The renewed attention to Williams couldn’t come at a more critical time. At a moment in which violent white supremacy is ascendant, Williams’ buildings are a reminder that Black people not only helped build U.S. cities — they also designed them. “This is a very rare instance of maintaining memory,” says LeRonn P. Brooks, lead curator for the African American Art History Initiative at the Getty Research Institute. “African American archives are as vulnerable as the people themselves.”
Paul R. Williams counted among his clients many Hollywood celebrities, including Lucille Ball and Desi Arnaz, for whom he designed this Modern house in Palm Springs in the 1950s.(Julius Shulman / J. Paul Getty Trust)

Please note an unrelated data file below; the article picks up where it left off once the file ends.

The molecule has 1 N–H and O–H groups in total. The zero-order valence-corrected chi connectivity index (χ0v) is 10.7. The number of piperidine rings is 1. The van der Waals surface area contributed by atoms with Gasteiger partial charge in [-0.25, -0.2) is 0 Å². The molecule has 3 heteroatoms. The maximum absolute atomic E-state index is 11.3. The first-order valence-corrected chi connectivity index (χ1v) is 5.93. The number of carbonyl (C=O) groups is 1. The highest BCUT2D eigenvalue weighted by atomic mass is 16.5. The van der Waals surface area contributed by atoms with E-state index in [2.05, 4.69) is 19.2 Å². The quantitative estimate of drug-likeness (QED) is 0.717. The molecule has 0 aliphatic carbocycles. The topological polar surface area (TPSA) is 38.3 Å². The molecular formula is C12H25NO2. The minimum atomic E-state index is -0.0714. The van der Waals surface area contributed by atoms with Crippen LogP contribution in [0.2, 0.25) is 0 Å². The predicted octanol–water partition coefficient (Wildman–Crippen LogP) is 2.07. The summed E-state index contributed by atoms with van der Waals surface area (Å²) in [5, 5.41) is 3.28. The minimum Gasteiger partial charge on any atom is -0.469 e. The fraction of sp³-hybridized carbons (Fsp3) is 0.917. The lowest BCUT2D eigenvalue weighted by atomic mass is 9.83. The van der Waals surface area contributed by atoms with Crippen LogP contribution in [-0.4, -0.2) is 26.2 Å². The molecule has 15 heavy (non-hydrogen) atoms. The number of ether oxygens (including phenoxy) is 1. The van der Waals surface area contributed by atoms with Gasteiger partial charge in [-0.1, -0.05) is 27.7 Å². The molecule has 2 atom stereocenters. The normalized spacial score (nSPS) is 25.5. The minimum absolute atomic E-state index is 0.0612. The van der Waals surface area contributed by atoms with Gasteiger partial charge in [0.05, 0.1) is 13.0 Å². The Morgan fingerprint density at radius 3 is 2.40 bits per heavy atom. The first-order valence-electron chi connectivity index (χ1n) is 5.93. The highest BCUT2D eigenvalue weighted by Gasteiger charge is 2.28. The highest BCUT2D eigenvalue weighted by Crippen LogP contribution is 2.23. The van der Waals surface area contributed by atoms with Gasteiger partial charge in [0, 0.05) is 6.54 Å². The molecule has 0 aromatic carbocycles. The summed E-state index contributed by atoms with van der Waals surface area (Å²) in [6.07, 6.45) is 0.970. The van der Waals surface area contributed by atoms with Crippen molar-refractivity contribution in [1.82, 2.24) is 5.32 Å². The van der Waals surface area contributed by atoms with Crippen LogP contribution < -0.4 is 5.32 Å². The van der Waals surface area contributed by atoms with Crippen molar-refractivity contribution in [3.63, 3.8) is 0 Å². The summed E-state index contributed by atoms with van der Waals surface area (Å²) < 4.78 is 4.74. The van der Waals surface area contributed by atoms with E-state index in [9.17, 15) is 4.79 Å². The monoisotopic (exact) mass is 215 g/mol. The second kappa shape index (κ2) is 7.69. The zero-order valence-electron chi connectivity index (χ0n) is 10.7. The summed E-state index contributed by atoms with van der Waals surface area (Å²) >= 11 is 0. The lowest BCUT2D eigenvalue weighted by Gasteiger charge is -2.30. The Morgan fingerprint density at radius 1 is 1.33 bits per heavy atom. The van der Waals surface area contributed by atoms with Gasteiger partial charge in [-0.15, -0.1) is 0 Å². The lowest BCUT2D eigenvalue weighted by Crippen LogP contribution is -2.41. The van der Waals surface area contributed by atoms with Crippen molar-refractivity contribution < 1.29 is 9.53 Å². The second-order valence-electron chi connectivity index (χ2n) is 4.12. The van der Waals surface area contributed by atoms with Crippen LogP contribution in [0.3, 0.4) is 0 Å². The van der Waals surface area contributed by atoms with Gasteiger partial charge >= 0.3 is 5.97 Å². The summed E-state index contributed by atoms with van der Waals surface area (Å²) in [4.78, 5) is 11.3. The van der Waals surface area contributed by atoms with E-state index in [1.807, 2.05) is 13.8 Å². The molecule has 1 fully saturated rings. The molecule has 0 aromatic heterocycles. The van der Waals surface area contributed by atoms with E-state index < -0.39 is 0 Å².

In fact, a piece of Williams’ archive has already been lost. Office paperwork from his studio was stored at a bank that went up in flames during the 1992 Los Angeles uprising. The fire did not, however, claim his architectural designs, as has been incorrectly reported over the years. They were at another location. The surviving documentation will help bring greater dimension to an architect whose sophistication as a designer is often overlooked by media reports that focus almost exclusively on his biography.
Without a doubt, it’s a compelling story: Born in Los Angeles in 1894, Williams was an orphan who doggedly pursued a career in architecture — despite active discouragement from his instructors — and went on to become the “architect to the stars.” All the while, he navigated the question of race in a city that, for much of his life, operated in a state of de facto segregation. He designed homes in neighborhoods where restrictive covenants barred him from living; he helped expand hotels that would not admit him as a guest.